A Clockwork Orange | Literature Criticism Rubin Rabinovitz

This literature criticism consists of approximately 11 pages of analysis & critique of A Clockwork Orange.
This section contains 3,071 words
(approx. 11 pages at 300 words per page)
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Rubin Rabinovitz

SOURCE: "Ethical Values in Anthony Burgess's Clockwork Orange," in Studies in the Novel, Vol. XI, No. 1, Spring, 1979, pp. 43-50.

In the following essay, Rabinovitz comments on Burgess's presentation in A Clockwork Orange of the notion of "social history as a cyclical alternation" of diametrically opposed views of human nature and morality.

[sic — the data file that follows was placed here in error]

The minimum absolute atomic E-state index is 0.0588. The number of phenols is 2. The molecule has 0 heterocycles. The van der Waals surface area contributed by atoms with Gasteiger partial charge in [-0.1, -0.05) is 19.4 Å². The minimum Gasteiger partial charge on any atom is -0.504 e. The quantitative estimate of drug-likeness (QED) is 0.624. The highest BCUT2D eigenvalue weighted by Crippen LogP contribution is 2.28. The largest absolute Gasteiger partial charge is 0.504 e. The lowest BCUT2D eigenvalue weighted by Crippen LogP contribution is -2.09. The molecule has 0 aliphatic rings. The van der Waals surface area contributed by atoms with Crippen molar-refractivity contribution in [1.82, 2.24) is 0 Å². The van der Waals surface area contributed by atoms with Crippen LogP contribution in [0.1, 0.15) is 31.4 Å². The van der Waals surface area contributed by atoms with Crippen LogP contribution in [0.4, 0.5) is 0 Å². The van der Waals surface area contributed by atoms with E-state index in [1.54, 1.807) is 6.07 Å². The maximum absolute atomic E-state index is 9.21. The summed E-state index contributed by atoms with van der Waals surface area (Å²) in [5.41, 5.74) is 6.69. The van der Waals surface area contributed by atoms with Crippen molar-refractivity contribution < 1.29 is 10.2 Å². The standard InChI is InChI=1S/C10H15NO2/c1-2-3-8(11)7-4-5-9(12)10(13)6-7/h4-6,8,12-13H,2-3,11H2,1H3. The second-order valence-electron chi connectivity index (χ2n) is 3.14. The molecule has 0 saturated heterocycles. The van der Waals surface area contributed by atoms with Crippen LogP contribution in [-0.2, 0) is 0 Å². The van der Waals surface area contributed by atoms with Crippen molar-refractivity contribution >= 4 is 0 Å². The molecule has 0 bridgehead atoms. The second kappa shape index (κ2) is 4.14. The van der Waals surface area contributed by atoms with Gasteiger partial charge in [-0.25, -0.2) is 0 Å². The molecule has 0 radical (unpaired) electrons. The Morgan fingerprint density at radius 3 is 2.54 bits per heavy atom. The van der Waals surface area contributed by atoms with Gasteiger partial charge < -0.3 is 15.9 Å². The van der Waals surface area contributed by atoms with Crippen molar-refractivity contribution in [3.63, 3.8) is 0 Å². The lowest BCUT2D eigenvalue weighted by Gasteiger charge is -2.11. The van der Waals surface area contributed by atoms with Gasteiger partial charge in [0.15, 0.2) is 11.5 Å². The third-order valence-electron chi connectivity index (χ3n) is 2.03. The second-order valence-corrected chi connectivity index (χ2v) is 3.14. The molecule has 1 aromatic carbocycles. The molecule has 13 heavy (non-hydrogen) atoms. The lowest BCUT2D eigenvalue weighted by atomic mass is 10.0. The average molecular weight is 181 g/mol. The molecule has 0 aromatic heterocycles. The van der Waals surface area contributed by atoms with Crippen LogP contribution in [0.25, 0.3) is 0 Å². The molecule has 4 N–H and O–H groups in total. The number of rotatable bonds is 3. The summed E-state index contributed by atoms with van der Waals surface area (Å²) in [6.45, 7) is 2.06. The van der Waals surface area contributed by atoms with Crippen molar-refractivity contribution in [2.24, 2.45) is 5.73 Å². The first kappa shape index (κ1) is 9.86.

In Anthony Burgess's most famous novel, A Clockwork Orange [1962 British edition, which includes the final, twenty-first chapter], the most obvious clash of values is between the lawless hero and a society that hopes to control him. This struggle obscures another conflict which is nevertheless very important: the opposing views of libertarians and authoritarians on how best to provide social controls. The theme of libertarian-authoritarian opposition recurs throughout Burgess's novels, often as a conflict between points of view Burgess has called Pelagian and...

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This section contains 3,071 words
(approx. 11 pages at 300 words per page)
Buy the Rubin Rabinovitz
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